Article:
“Now in January 1908 as members of the Cabinet were arriving to discuss the programme for the ensuing session, suffragettes streamed into Downing Street and one of them began to address the group of sightseers. The police dashed across to stop her and found that she and a nurse had chained themselves to the area railings of No. 10. Files and hacksaws had to be fetched from Scotland Yard to free them. Meanwhile they kept shouting raucously ‘Votes for women’. Amid the confusion Mrs. Drummond, known as ‘The General’, arrived in a taxi-cab and, eluding the police, forced her way into No. 10, but was promptly ejected. On two subsequent occasions the suffragettes threw stones and broke the windows of the house, shouting: ‘Next time it will be bombs’; later, for picketing the street, some were at last arrested.”
(No. 10 Downing Street, A House in History, R. J. Minney)
(In those days you could walk right up Downing Street, folks, yes, even right up to the 1980s… )
Born in 1878 in Manchester, Flora McKinnon Drummond (née Gibson, later Simpson), was a British suffragette, nicknamed The General for her habit of leading Women’s Rights marches wearing a military style uniform ‘with an officers cap and epaulettes’ and riding on a large horse, Drummond was an organiser for the Women’s Social and Political Union (WSPU) and was imprisoned nine times for her activism in the Women’s Suffrage movement.
In the early 1900s Flora was active in the Fabian Society and the Independent Labour Party. When in 1906, Christabel Pankhurst and Annie Kenney were nicked in Manchester for hassling Liberal election candidate, Winston Churchill. Flora witnessed their arrest, and joined the Women’s Social and Political Union on their release. Moving to London, by the end of 1906 she had served her first term in Holloway after being arrested inside the House of Commons.
Flora was known for her daring and headline-grabbing stunts. As well as invading 10 Downing Street, later in 1908 Flora hired a boat and sailed up the Thames to Parliament, so she could lecture about women’s suffrage to the MPs sitting on the riverside terrace.
She was a key organiser of the Trafalgar Square rally in October 1908, for which she received a three month term in Holloway, along with Christabel and Emmeline Pankhurst for “incitement to rush the House of Commons”. All three rejected the option of being bound over to keep the peace for twelve months instead of a custodial sentence. Flora was early in pregnancy when she was imprisoned, and was granted early release on the grounds of ill-health, after fainting.
In October 1909 she was the organiser of the first militant procession in Edinburgh.
Drummond’s terms in prison, including several hunger strikes took a physical toll on her and in 1914 she spent some time on the Isle of Arran to recover her health. Subsequently she concentrated her efforts on public speaking and administration rather than direct action thus avoiding further arrest. She remained prominent within the movement and in 1928 she was a pall-bearer at the funeral of Emmeline Pankhurst.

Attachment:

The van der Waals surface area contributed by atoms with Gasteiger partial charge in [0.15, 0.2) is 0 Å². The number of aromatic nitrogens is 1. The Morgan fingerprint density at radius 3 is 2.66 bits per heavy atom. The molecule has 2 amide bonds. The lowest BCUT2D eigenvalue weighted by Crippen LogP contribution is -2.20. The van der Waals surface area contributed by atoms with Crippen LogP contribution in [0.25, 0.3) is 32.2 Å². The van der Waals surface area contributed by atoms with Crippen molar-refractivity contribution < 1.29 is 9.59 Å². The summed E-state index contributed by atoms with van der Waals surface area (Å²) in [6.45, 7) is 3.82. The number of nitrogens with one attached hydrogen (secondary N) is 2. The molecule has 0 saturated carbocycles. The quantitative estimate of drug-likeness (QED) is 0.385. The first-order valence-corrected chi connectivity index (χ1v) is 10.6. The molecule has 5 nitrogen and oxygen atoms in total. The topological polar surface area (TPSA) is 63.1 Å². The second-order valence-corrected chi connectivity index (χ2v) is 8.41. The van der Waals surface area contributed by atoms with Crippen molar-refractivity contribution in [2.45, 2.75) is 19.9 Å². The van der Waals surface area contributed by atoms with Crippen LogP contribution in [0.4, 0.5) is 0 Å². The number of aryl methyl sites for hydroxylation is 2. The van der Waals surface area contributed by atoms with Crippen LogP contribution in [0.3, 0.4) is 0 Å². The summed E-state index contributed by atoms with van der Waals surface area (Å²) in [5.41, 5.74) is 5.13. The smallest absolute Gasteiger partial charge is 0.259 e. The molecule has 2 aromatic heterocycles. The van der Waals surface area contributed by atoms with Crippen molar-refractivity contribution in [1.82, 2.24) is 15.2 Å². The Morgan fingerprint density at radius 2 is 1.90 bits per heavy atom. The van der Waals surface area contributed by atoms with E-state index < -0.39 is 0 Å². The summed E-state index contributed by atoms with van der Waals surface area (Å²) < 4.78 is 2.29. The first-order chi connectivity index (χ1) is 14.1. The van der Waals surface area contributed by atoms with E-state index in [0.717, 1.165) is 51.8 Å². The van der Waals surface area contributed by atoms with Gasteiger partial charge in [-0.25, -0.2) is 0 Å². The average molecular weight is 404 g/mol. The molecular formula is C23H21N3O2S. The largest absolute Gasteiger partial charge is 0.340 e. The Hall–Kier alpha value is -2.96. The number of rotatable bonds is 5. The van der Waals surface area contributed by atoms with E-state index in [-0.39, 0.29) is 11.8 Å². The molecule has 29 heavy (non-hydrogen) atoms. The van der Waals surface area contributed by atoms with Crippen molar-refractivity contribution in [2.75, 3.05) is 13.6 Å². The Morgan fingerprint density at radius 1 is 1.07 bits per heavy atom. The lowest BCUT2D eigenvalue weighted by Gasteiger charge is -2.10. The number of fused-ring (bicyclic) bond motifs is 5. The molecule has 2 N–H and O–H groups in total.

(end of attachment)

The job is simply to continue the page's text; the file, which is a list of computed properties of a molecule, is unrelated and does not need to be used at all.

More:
Flora Drummond died in 1949 following a stroke at the age of 70.
Another interesting element to Flora’s story:
As a natural extension of her role as march organiser, Flora captained the WSPU Cycling Scouts. The WSPU Cycling Scouts were formed in 1907 as a means of spreading the suffrage mission to areas beyond urban centres, especially throughout the countryside. The London branch of the Suffragette Scouts was the best known and Flora, who was then based in the WSPU’s Clement’s Inn head office, served as their captain and champion. Each Saturday up to thirty suffragettes dresses in the purple, white, and green colours of the union, their bicycles decorated with flags and other WSPU swag, set out from their meeting spot in Sloane Square for a destination on the outskirts of the city or beyond.
In an interview with the Pall Mall Gazette, Flora outlined the group’s tactics, explaining “We ride into a district, introduce ourselves to the police, and tell them we are going to hold a meeting in the village square. Then we get on a chair or a box, as the case may be, form our cycles into a group around it, and deliver the gospel of votes to women. We go to those places where there is no branch, and where our work is not known yet so well as it should be; our object, which we have no difficulty in accomplishing, being to form new branches.”
WSPU branches around Britain, including Scotland, were encouraged to form their own brigades of Cycling Scouts along the same line of the one Flora captained. The Suffragette Scouts were an important part of the WSPU’s extension work, and one of the most intensive uses of bicycles as part of the suffrage campaign.
From a really excellent blog on the history of women’s cycling,
An entry in the 2016 London Rebel History Calendar – check it out online: